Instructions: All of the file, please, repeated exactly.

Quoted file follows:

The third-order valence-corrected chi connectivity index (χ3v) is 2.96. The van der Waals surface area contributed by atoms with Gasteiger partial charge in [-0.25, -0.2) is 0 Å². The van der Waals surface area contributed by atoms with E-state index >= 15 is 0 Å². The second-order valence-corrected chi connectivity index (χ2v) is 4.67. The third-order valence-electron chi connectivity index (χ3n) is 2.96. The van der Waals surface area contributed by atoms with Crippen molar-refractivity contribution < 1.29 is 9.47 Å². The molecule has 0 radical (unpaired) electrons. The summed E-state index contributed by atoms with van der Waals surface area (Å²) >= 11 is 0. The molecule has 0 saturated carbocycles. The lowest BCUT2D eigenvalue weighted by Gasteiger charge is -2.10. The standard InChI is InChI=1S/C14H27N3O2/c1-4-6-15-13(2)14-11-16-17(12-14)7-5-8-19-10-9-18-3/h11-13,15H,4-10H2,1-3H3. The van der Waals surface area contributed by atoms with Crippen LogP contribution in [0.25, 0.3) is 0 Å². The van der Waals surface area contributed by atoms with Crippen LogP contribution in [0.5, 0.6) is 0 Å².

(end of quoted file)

The third-order valence-corrected chi connectivity index (χ3v) is 2.96. The van der Waals surface area contributed by atoms with Gasteiger partial charge in [-0.25, -0.2) is 0 Å². The van der Waals surface area contributed by atoms with E-state index >= 15 is 0 Å². The second-order valence-corrected chi connectivity index (χ2v) is 4.67. The third-order valence-electron chi connectivity index (χ3n) is 2.96. The van der Waals surface area contributed by atoms with Crippen molar-refractivity contribution < 1.29 is 9.47 Å². The molecule has 0 radical (unpaired) electrons. The summed E-state index contributed by atoms with van der Waals surface area (Å²) >= 11 is 0. The molecule has 0 saturated carbocycles. The lowest BCUT2D eigenvalue weighted by Gasteiger charge is -2.10. The standard InChI is InChI=1S/C14H27N3O2/c1-4-6-15-13(2)14-11-16-17(12-14)7-5-8-19-10-9-18-3/h11-13,15H,4-10H2,1-3H3. The van der Waals surface area contributed by atoms with Crippen LogP contribution in [0.25, 0.3) is 0 Å². The van der Waals surface area contributed by atoms with Crippen LogP contribution in [0.5, 0.6) is 0 Å².